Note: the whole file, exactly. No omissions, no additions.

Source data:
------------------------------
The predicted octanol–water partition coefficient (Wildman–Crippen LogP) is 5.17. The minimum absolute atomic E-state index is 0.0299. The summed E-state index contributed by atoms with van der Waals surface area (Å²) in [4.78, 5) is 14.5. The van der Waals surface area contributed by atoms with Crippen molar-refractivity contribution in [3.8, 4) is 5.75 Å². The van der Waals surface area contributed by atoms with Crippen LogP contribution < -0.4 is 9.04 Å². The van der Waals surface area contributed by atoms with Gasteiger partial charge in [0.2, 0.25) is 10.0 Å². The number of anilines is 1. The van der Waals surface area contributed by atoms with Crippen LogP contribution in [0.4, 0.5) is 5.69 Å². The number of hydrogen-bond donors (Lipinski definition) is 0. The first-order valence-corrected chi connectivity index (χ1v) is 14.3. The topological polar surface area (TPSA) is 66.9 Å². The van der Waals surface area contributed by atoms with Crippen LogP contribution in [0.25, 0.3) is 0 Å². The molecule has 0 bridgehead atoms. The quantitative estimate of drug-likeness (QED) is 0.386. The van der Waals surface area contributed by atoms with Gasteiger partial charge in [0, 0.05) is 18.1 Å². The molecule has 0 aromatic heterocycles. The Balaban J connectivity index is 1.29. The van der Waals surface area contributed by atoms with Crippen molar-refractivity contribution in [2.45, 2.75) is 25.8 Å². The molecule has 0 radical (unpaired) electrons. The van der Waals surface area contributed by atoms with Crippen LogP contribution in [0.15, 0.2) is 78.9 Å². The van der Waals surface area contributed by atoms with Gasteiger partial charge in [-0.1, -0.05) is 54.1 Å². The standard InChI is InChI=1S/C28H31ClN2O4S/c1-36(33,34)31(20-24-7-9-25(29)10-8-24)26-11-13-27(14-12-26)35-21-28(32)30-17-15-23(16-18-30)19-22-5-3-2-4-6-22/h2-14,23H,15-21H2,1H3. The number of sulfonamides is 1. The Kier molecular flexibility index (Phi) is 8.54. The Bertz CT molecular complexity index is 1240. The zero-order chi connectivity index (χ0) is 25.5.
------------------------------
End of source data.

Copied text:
The predicted octanol–water partition coefficient (Wildman–Crippen LogP) is 5.17. The minimum absolute atomic E-state index is 0.0299. The summed E-state index contributed by atoms with van der Waals surface area (Å²) in [4.78, 5) is 14.5. The van der Waals surface area contributed by atoms with Crippen molar-refractivity contribution in [3.8, 4) is 5.75 Å². The van der Waals surface area contributed by atoms with Crippen LogP contribution < -0.4 is 9.04 Å². The van der Waals surface area contributed by atoms with Gasteiger partial charge in [0.2, 0.25) is 10.0 Å². The number of anilines is 1. The van der Waals surface area contributed by atoms with Crippen LogP contribution in [0.4, 0.5) is 5.69 Å². The number of hydrogen-bond donors (Lipinski definition) is 0. The first-order valence-corrected chi connectivity index (χ1v) is 14.3. The topological polar surface area (TPSA) is 66.9 Å². The van der Waals surface area contributed by atoms with Crippen LogP contribution in [0.25, 0.3) is 0 Å². The molecule has 0 bridgehead atoms. The quantitative estimate of drug-likeness (QED) is 0.386. The van der Waals surface area contributed by atoms with Gasteiger partial charge in [0, 0.05) is 18.1 Å². The molecule has 0 aromatic heterocycles. The Balaban J connectivity index is 1.29. The van der Waals surface area contributed by atoms with Crippen molar-refractivity contribution in [2.45, 2.75) is 25.8 Å². The molecule has 0 radical (unpaired) electrons. The van der Waals surface area contributed by atoms with Crippen LogP contribution in [0.15, 0.2) is 78.9 Å². The van der Waals surface area contributed by atoms with Gasteiger partial charge in [-0.1, -0.05) is 54.1 Å². The standard InChI is InChI=1S/C28H31ClN2O4S/c1-36(33,34)31(20-24-7-9-25(29)10-8-24)26-11-13-27(14-12-26)35-21-28(32)30-17-15-23(16-18-30)19-22-5-3-2-4-6-22/h2-14,23H,15-21H2,1H3. The number of sulfonamides is 1. The Kier molecular flexibility index (Phi) is 8.54. The Bertz CT molecular complexity index is 1240. The zero-order chi connectivity index (χ0) is 25.5.